Protecting a Singular Ecosystem

Michael Weisberg, Bess W. Heyman President's Distinguished Professor of Philosophy, students, and Ecuador's Ambassador to the United States reflect on the momentous expansion of the Galápagos Marine Reserve.

Wednesday, March 16, 2022

By Blake Cole

In January 2022, the Galápagos Marine Reserve was expanded by 60,000 square kilometers,  bringing the total area to 198,000 square kilometers. Created in 1998, the space is home to one of the most diverse marine ecosystems in existence, with species ranging from whale sharks to Pacific Green Turtles to Galápagos penguins.

(L to R) Deena Weisberg, Assistant Professor of Psychological and Brain Sciences at Villanova University; Michael Weisberg, Bess W. Heyman President's Distinguished Professor of Philosophy; and Ivonne Baki, Ecuador's Ambassador to the United States

The reserve is also unique due to the fact that it brings together the governments of Ecuador, Costa Rica, Panama, and Colombia in an allied effort to stave off illegal fishing practices, such as shark finning. It’s a remarkable achievement says Michael Weisberg, Bess W. Heyman President's Distinguished Professor of Philosophy, who has been involved in research and activism in the islands for much of his career.

“These are places that are unique in the world and we're losing them because of climate change and overfishing,” says Weisberg, author of Galápagos: Life in Motion. “And it's easy to say that we prioritize these things, but to actually try to do it shows real leadership.”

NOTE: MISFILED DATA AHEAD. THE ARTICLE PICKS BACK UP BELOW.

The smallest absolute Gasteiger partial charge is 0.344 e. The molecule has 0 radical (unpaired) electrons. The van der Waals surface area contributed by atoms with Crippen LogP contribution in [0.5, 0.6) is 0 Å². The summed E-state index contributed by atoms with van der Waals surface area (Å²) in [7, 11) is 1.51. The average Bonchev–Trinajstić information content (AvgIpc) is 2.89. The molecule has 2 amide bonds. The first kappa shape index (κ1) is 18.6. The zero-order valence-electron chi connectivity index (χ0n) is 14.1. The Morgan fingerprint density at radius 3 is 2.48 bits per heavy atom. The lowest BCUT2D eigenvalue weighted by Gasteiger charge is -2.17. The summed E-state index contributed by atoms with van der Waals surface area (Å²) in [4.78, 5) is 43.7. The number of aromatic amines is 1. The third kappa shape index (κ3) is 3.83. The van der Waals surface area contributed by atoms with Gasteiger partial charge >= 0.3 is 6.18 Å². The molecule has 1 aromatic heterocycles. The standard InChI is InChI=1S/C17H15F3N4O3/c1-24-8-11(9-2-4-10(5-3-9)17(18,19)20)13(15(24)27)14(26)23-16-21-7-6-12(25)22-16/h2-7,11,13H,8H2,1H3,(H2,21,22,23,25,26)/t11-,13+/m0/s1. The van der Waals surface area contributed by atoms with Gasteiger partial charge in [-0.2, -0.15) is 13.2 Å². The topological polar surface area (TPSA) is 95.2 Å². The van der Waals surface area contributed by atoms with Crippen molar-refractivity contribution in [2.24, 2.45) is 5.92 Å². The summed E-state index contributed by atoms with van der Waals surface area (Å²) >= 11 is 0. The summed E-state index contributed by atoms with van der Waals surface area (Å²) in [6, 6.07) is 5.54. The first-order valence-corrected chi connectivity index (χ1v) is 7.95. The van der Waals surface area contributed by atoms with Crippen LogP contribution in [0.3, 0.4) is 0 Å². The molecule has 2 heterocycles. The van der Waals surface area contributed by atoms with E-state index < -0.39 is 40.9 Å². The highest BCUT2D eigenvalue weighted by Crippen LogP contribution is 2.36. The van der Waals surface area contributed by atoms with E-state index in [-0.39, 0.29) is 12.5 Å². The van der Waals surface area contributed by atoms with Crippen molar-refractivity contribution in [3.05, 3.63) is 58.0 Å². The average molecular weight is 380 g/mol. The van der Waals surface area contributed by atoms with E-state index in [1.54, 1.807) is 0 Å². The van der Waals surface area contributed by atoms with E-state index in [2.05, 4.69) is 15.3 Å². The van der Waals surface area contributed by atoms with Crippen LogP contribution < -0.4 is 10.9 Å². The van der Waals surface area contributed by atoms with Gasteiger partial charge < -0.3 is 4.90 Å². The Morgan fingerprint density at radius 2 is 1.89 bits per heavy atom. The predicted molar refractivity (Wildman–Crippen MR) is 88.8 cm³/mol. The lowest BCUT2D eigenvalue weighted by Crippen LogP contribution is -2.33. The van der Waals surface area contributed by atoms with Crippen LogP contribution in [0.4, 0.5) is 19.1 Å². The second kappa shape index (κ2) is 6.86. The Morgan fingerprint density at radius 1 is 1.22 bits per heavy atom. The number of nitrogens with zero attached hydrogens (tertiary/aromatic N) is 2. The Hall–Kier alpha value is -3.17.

The Galápagos Islands are famed for their biodiversity. They were the site of inspiration for Charles Darwin’s development of his theory of evolution and continue to be an ideal location for research. To this end, the Galápagos Education and Research Alliance, or GERA, which Weisberg co-directs, aims to support Galápagos communities in protecting biodiversity, building resilience against climate change, and promoting the health of humans and non-humans alike. GERA brings together an alliance of the Galápagos community with faculty and students from across Penn, along with partners at Villanova University, Virginia Tech, and the University of Cincinnati.

The initiative’s work focuses on addressing the most pressing issues facing the islands: How can population growth continue while preserving the biodiversity for which Galápagos is justly famous? How can these communities prepare for the coming climate emergency? And how can the tools of community science be used to increase civic engagement with these issues and empower the local community to protect its home?

GERA approaches these goals on multiple fronts, including green business consulting, community outreach, public health, and urban development. LAVA, short for Laboratorio para Apreciar la Vida y el Ambiente, is a series of community science initiatives that address issues at the intersection of ecology, conservation, and education. These initiatives include LAVA-Lobos, which investigates the impact of human presence on the behavior and social structure of the endangered Galápagos Sea Lion; LAVA-Mar, which  trains local middle schoolers to SCUBA dive and carry out scientific diving protocols; and LAVA-Agua, a project to study the domestic water supply.

A team of local divers investigates the health of the local marine ecosystem as part of GERA's LAVA-MAR project.